A MAN FOR ALL SEASONS – EXCEPT ELECTION SEASON

A Man For All Seasons

There aren’t really many “must see” movies. We all have our favorites, of course, and we’ve all said “oh, you have to see this movie”. But really, no, you don’t have to, in most cases. You could, and you’d be glad you did more often than not. But there just aren’t really many movies you must see.

This one, you must.

I mean, what could be more relevant to our day than a movie about a man who values his beliefs and conscience more than his very life? Add the fact that it’s beautifully filmed piece of cinema, and brilliantly acted, and you have yourself a classic.

Sir Thomas More (St. Thomas More, for the Catlicks among us) was the Lord Chancellor of England back in the days of Henry VIII (you know, the crazy one that killed all those wives). Being the Lord Chancellor of England in those days was roughly analogous to being Karl Rove, Alberto Gonzales, and John Roberts all wrapped up into one. Our saint had the ear and the trust of King Henry, and he was smarter. But he also had the courage of his convictions, and this was his downfall.

Long story short, Henry wanted to divorce his wife Catherine and marry another woman. He had to have the Church’s permission, and couldn’t get the Pope to grant him the annulment needed to make his move. So Henry decided that he would be the head of the Church, and told the Pope, essentially, to go to hell.

Now, I know all my good Protestant readers are thinking at this point “Hey, good for him!” First of all, shame on you. Second of all, hold your horses, it gets worse.

Henry then proceeded to pass a law saying that anyone who wouldn’t swear an oath agreeing with the idea of his supremacy over the Church would be guilty of treason.

St. Thomas wouldn’t sign. He wouldn’t speak out against the King, out of loyalty and patriotism, but neither would he put his name to an oath that he didn’t believe in it. Henry had him thrown in the Tower of London for a year, made him endure a show trial, then executed him despite the fact Thomas was more loyal to him than any thousand that signed the Oath of Supremacy.

It’s a great movie. Paul Scofield is absolutely brilliant as Sir Thomas. The late Robert Shaw perfectly balances the combination of political acumen and utter madness of Henry. A very young-looking John Hurt is great as the weasly Richard Rich. The trial scene is priceless, as is the farewell scene between Sir Thomas and his family in the Tower. There’s also a great speech about the primacy of law in a civilized society that should be memorized by schoolchildren along with the preamble to the Constitution and the Gettysburg Address:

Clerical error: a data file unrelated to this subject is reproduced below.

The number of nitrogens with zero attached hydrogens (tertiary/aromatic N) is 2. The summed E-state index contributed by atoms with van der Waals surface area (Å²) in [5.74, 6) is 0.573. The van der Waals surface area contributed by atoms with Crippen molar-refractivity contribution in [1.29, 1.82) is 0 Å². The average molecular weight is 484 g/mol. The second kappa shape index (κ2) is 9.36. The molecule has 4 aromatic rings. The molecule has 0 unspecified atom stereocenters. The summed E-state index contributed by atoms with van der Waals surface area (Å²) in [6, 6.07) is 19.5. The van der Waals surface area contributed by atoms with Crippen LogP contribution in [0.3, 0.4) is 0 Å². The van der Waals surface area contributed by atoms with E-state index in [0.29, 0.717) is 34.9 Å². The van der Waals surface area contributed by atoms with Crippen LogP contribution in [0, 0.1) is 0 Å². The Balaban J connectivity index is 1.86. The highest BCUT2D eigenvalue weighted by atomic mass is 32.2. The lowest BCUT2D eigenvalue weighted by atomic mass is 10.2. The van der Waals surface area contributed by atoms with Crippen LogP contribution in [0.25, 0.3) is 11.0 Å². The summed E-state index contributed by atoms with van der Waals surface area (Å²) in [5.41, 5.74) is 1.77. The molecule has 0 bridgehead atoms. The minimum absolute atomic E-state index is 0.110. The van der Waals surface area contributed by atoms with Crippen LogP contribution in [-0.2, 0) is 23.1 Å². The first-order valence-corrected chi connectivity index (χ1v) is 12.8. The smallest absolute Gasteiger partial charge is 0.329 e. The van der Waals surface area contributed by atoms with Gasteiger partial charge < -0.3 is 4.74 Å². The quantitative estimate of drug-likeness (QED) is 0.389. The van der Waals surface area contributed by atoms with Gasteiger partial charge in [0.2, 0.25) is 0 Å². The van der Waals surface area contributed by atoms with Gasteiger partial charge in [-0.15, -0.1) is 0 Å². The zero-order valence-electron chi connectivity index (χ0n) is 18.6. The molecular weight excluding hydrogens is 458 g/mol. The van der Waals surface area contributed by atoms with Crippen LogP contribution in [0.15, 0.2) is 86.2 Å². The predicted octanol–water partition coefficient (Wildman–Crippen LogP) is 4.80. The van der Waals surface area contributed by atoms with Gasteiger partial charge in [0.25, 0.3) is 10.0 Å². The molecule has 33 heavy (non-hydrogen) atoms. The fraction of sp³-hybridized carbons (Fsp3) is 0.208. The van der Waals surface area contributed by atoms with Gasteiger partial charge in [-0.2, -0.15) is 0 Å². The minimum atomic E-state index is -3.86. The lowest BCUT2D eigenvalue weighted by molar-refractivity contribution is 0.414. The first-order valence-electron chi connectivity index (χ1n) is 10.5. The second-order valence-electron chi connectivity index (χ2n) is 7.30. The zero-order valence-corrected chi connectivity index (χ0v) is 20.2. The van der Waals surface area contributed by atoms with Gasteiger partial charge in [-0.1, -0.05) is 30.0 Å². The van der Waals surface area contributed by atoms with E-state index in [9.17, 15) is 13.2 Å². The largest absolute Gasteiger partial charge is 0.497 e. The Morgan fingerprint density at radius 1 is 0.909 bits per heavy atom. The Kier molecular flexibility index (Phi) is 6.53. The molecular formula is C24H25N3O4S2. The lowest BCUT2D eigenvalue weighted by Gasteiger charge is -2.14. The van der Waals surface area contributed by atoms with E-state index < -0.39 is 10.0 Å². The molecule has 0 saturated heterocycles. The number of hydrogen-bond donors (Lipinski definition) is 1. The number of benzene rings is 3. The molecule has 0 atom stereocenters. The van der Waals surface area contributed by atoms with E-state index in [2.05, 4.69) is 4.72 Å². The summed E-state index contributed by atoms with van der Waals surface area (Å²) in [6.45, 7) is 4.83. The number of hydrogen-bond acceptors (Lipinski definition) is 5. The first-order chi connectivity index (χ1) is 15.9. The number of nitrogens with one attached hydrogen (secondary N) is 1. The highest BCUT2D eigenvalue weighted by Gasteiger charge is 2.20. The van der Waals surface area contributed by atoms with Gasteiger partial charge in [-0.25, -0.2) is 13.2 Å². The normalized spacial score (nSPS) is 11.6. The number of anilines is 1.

William Roper: So, now you give the Devil the benefit of law!

Sir Thomas More: Yes! What would you do? Cut a great road through the law to get after the Devil?

William Roper: Yes, I’d cut down every law in England to do that!

Sir Thomas More: Oh? And when the last law was down, and the Devil turned ’round on you, where would you hide, Roper, the laws all being flat? This country is planted thick with laws, from coast to coast, Man’s laws, not God’s! And if you cut them down, and you’re just the man to do it, do you really think you could stand upright in the winds that would blow then? Yes, I’d give the Devil benefit of law, for my own safety’s sake!

Could we even have a man like St. Thomas in our society? If we did, isn’t it likely he’d suffer the same fate?

I don’t mean he’d get his head chopped off – he’d be more likely to suffer a 21st century style martyrdom. The kind where the popular media flays one alive and leaves one to twist slowly in the wind of public opinion.

More to the point, if we had a St. Thomas in our midst, what are the chances he’d even want to be involved in politics? In Thomas’s day, it was honorable to serve the king, even if the King was a stark raving looney. Not that there weren’t power-hungry opportunists back then, of course (Cardinal Wolsey and Thomas Cromwell, for instance, in the context of AMFAS). These days, I don’t know if the word “honor” has been applied to anyone in the executive branch in a couple of generations. I can’t think of anyone in my day, right off the bat. Can you?

I think it was Arthur C. Clarke who said having the desire to be President automatically disqualifies one for the job. It’s a shame too, because if there’s anything we need today, it’s a whole passel of Thomas Mores to help us out of the mess we’ve voted ourselves into.

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